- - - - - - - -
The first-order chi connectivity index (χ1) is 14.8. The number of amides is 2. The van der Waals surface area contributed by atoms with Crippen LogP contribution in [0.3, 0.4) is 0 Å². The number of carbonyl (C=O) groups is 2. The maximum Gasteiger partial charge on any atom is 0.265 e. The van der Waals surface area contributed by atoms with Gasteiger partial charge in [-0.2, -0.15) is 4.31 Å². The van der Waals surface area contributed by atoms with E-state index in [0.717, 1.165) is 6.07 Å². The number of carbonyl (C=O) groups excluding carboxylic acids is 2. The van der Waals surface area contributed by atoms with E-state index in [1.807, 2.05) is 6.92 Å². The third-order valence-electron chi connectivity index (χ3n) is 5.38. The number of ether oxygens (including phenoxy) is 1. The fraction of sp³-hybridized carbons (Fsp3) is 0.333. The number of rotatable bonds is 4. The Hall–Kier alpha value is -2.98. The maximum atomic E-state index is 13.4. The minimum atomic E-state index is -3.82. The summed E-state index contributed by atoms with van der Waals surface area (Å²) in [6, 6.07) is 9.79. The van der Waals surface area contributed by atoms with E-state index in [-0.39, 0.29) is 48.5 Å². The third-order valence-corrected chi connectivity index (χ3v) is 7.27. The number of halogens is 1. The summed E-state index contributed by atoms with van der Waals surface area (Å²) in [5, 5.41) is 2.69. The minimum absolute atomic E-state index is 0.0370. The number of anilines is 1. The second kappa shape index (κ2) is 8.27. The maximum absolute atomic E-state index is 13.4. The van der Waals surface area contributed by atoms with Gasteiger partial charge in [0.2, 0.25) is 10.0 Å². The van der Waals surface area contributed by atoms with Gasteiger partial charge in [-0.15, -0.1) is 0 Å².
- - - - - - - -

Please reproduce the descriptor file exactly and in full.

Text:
The first-order chi connectivity index (χ1) is 14.8. The number of amides is 2. The van der Waals surface area contributed by atoms with Crippen LogP contribution in [0.3, 0.4) is 0 Å². The number of carbonyl (C=O) groups is 2. The maximum Gasteiger partial charge on any atom is 0.265 e. The van der Waals surface area contributed by atoms with Gasteiger partial charge in [-0.2, -0.15) is 4.31 Å². The van der Waals surface area contributed by atoms with E-state index in [0.717, 1.165) is 6.07 Å². The number of carbonyl (C=O) groups excluding carboxylic acids is 2. The van der Waals surface area contributed by atoms with E-state index in [1.807, 2.05) is 6.92 Å². The third-order valence-electron chi connectivity index (χ3n) is 5.38. The number of ether oxygens (including phenoxy) is 1. The fraction of sp³-hybridized carbons (Fsp3) is 0.333. The number of rotatable bonds is 4. The Hall–Kier alpha value is -2.98. The maximum atomic E-state index is 13.4. The minimum atomic E-state index is -3.82. The summed E-state index contributed by atoms with van der Waals surface area (Å²) in [6, 6.07) is 9.79. The van der Waals surface area contributed by atoms with E-state index in [-0.39, 0.29) is 48.5 Å². The third-order valence-corrected chi connectivity index (χ3v) is 7.27. The number of halogens is 1. The summed E-state index contributed by atoms with van der Waals surface area (Å²) in [5, 5.41) is 2.69. The minimum absolute atomic E-state index is 0.0370. The number of anilines is 1. The second kappa shape index (κ2) is 8.27. The maximum absolute atomic E-state index is 13.4. The van der Waals surface area contributed by atoms with Gasteiger partial charge in [0.2, 0.25) is 10.0 Å². The van der Waals surface area contributed by atoms with Gasteiger partial charge in [-0.15, -0.1) is 0 Å².